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My Great Grandparents John Handcock and Martha Boardman married 3 April 1860 at 2nd Presbyterian, Glendermot, Londonderry, Ireland. They married by licence, both were minor's (under age). John's Townland was Ardmore, his father is given as Henry Hancock a weaver. Martha's townland  was Ardkill, her father was John Boardman a labourer. the witnesses were James Handcock and David Handcock.

I cannot find anything further about the Handcock family other than Mary Ann Handcock's baptism at 2nd Presbyterian, Glendermot, Londonderry, Ireland 17 May 1863.

They had  left ireland for England by 1863 and I know baouth the family from then onwards.

Why can I not find Henry Hancock a weaver in Londonderry? I cannot find any information on Handcock going bckwards in time.

Family story says Martha married "beneath her" - I think she may have been Church of ireland while John was Presbyterian.  Does anyone have any suggestions... please.

vivparker

 

 

vivparker

Sunday 17th November 2013, 09:29PM

Message Board Replies

  • I had a look in Griffiths Valuation (1858) and in the subsequent revaluation records, for both Ardmore and Ardkill. No sign of either a Hancock or Boardman family in either.  I note that they were weavers and labourers. Weavers and labourers often only rented for a year at a time, and moved about a lot to follow the work,  and so didn?t always make it into Griffiths. Also sometimes their cabins were of too poor a value to be recorded.

    So to put it simply, at that period, their lives often went largely unrecorded by officialdom.

    I looked in the 1831 census for Henry Hancock but none is listed for Co Derry. (There were only 4 Hancocks ? Robert, Hugh, Thomas & Major). There was one John Boardman listed. He resided in Lismacarol townland (Clondermot), alongside a Charity Boardman. He might be Martha?s father.

    Statutory recording of deaths only started in 1864. No sign of a Henry Hancock death 1864 ? 1901. So possibly he died before 1864. There is one John Boardman death registered in Londonderry that fits. 1876 Volume 2, page 194, est year of birth 1805.

    Tradition was to marry in the bride?s church. Obviously that was not followed in every case, but in general the assumption you would make if they married in a Presbyterian church was that the bride was of that denomination. (If the husband attended a different church, then tradition was for the bride to switch to his denomination after marriage). In this case, if Mary Ann was also baptised in the same church as they married, then you would infer that bride and groom had both attended the same church.

    If you think Martha was originally Church of Ireland then you could look for her baptism in Clondermot Church of Ireland parish records. Their baptisms start in 1810. I don?t think they are on-line anywhere. A copy is held in PRONI, Belfast but you may need to make a personal visit to look at them.

    Ahoghill Antrim

    Sunday 17th November 2013, 10:27PM
  • Does your Hancock line go through Liverpool? There is a marker there in Toxteth Park Cemetery, according to an online site, to the memory of Mary Hancock, wife of Henry Hancock, who died in 1871. Also on the marker is the information that Henry died in April 1853 at age 48 and was interred in the Old C. Yard Glendermott, Londonderry. There are other Hancock burials in that Liverpool cemetery.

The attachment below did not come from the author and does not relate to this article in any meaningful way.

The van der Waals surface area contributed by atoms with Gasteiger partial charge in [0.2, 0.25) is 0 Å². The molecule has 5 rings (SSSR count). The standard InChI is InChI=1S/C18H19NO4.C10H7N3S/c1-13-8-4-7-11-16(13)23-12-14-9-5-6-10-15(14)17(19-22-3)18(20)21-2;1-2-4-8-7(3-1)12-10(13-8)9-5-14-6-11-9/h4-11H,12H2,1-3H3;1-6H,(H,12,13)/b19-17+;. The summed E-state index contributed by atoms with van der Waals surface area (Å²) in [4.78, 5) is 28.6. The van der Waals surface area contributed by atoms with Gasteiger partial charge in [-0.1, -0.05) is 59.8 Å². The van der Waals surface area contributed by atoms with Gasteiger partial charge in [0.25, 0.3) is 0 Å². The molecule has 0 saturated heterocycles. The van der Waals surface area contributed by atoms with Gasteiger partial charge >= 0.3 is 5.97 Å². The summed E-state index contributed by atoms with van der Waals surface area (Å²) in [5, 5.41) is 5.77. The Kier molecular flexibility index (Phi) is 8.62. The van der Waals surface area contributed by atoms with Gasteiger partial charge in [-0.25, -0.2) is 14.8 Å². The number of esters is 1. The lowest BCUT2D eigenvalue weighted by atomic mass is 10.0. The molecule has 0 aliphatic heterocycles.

Would love to know what you could share concerning your branch of the Handcock family. My wife is a 3rd-great granddaughter of Robert Handcock, listed at Ballyshasky in 1858 in Griffith's Valuation. You mention Ardmore, which is the adjacent townland. Robert also appeared in the 1831 census at Ballyshasky with seven males in the household. There is one prior Handcock reference in Ballyshasky, the name of Henry Handcock on the 1796 list of flaxgrowers.

    John Handcock, a son of Robert, married Margaret King at 2nd Glendermott Presbyterian Church in August 1850. They lived in Londonderry and Clooney. Margaret died in January 1870 and John remarried later that year. In 1873, he moved the family, including six of Margaret's daughters, to Toronto, following the path taken by the oldest son. I have the family history from there.

    It appears from Irish records that Mary Handcock, who married John Millar in 1850, and David Handcock, who married in 1862, were also children of Robert and his wife, Jane May. My personal opinion is that your Henry was probably Robert's oldest son and James Handcock, who lived in Lower Tullyally townland, was another son. That leaves several unaccounted.

    We visited the Londonderry area in August and September and stayed at Beech Hill in Ballyshasky. We also visited the old 2nd Presbyterian Church (now a carpet store) and walked the old cemetery. We found no legible stones with the Handcock (or Hancock) name - not too surprising after all these years. There are supposedly surviving burial records from 2nd Presbyterian in the possession of the 1st Presbyterian church, but we did not have time to pursue them. John Handcock received a letter of administration of Robert's estate in 1868, the same day he lodged Jane's will with the court for safekeeping, but apparently did not return to prove the will. That document may still exist and may name heirs and I intend to pursue that soon.

    Sort of a memory dump here, but would like to compare notes with you and see where it might lead for further Handcock research. If you want to reach me directly, I am at wkgoss1@cybernet1.com.

    Sincerely,
    Bill Goss

    Handcock Searcher

    Wednesday 1st October 2014, 05:02PM